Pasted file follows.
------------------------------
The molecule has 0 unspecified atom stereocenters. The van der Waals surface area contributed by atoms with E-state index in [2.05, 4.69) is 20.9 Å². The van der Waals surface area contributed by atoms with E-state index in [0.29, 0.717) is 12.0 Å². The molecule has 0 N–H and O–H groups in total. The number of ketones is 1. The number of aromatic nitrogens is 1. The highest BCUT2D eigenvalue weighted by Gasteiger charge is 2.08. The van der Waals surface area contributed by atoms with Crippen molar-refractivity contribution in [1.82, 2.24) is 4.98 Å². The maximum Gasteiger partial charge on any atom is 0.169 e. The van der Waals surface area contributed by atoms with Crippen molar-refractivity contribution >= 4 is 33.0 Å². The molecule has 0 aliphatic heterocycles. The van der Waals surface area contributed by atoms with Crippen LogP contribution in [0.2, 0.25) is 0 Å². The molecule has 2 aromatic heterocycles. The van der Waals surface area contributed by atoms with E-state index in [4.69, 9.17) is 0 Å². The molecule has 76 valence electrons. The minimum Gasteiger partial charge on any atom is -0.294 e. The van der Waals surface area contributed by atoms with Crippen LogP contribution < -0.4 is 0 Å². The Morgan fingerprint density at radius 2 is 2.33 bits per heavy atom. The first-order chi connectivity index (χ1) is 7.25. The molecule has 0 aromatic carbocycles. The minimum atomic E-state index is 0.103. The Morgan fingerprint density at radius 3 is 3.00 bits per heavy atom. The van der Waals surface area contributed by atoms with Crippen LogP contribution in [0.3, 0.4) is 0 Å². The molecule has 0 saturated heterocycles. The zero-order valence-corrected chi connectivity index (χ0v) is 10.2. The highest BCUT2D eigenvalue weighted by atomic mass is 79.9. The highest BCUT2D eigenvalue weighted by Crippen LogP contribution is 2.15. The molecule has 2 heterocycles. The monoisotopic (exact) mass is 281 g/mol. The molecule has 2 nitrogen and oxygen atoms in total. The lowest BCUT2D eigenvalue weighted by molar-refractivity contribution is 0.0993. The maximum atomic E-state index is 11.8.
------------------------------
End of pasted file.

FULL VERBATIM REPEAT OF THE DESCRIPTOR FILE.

The molecule has 0 unspecified atom stereocenters. The van der Waals surface area contributed by atoms with E-state index in [2.05, 4.69) is 20.9 Å². The van der Waals surface area contributed by atoms with E-state index in [0.29, 0.717) is 12.0 Å². The molecule has 0 N–H and O–H groups in total. The number of ketones is 1. The number of aromatic nitrogens is 1. The highest BCUT2D eigenvalue weighted by Gasteiger charge is 2.08. The van der Waals surface area contributed by atoms with Crippen molar-refractivity contribution in [1.82, 2.24) is 4.98 Å². The maximum Gasteiger partial charge on any atom is 0.169 e. The van der Waals surface area contributed by atoms with Crippen molar-refractivity contribution >= 4 is 33.0 Å². The molecule has 0 aliphatic heterocycles. The van der Waals surface area contributed by atoms with Crippen LogP contribution in [0.2, 0.25) is 0 Å². The molecule has 2 aromatic heterocycles. The van der Waals surface area contributed by atoms with E-state index in [4.69, 9.17) is 0 Å². The molecule has 76 valence electrons. The minimum Gasteiger partial charge on any atom is -0.294 e. The van der Waals surface area contributed by atoms with Crippen LogP contribution < -0.4 is 0 Å². The Morgan fingerprint density at radius 2 is 2.33 bits per heavy atom. The first-order chi connectivity index (χ1) is 7.25. The molecule has 0 aromatic carbocycles. The minimum atomic E-state index is 0.103. The Morgan fingerprint density at radius 3 is 3.00 bits per heavy atom. The van der Waals surface area contributed by atoms with Crippen LogP contribution in [0.3, 0.4) is 0 Å². The molecule has 0 saturated heterocycles. The zero-order valence-corrected chi connectivity index (χ0v) is 10.2. The highest BCUT2D eigenvalue weighted by atomic mass is 79.9. The highest BCUT2D eigenvalue weighted by Crippen LogP contribution is 2.15. The molecule has 2 heterocycles. The monoisotopic (exact) mass is 281 g/mol. The molecule has 2 nitrogen and oxygen atoms in total. The lowest BCUT2D eigenvalue weighted by molar-refractivity contribution is 0.0993. The maximum atomic E-state index is 11.8.